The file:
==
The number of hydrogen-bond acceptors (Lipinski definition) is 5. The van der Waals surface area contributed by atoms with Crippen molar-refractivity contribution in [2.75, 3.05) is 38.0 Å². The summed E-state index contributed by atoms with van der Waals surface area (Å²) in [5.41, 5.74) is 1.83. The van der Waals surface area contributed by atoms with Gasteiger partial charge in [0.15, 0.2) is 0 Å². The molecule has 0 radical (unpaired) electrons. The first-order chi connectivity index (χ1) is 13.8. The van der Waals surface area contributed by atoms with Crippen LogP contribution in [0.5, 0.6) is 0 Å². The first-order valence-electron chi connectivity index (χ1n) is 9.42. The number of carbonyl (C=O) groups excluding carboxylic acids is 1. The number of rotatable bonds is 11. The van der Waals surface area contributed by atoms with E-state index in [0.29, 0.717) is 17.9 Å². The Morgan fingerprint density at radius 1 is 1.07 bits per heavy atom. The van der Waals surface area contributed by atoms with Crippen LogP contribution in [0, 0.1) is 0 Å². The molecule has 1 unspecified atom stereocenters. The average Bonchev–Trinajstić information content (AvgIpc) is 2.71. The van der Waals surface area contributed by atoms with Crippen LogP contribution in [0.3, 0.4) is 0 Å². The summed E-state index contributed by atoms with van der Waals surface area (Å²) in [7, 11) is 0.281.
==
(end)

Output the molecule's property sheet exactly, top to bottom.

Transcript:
The number of hydrogen-bond acceptors (Lipinski definition) is 5. The van der Waals surface area contributed by atoms with Crippen molar-refractivity contribution in [2.75, 3.05) is 38.0 Å². The summed E-state index contributed by atoms with van der Waals surface area (Å²) in [5.41, 5.74) is 1.83. The van der Waals surface area contributed by atoms with Gasteiger partial charge in [0.15, 0.2) is 0 Å². The molecule has 0 radical (unpaired) electrons. The first-order chi connectivity index (χ1) is 13.8. The van der Waals surface area contributed by atoms with Crippen LogP contribution in [0.5, 0.6) is 0 Å². The first-order valence-electron chi connectivity index (χ1n) is 9.42. The number of carbonyl (C=O) groups excluding carboxylic acids is 1. The number of rotatable bonds is 11. The van der Waals surface area contributed by atoms with E-state index in [0.29, 0.717) is 17.9 Å². The Morgan fingerprint density at radius 1 is 1.07 bits per heavy atom. The van der Waals surface area contributed by atoms with Crippen LogP contribution in [0, 0.1) is 0 Å². The molecule has 1 unspecified atom stereocenters. The average Bonchev–Trinajstić information content (AvgIpc) is 2.71. The van der Waals surface area contributed by atoms with Crippen LogP contribution in [0.3, 0.4) is 0 Å². The summed E-state index contributed by atoms with van der Waals surface area (Å²) in [7, 11) is 0.281.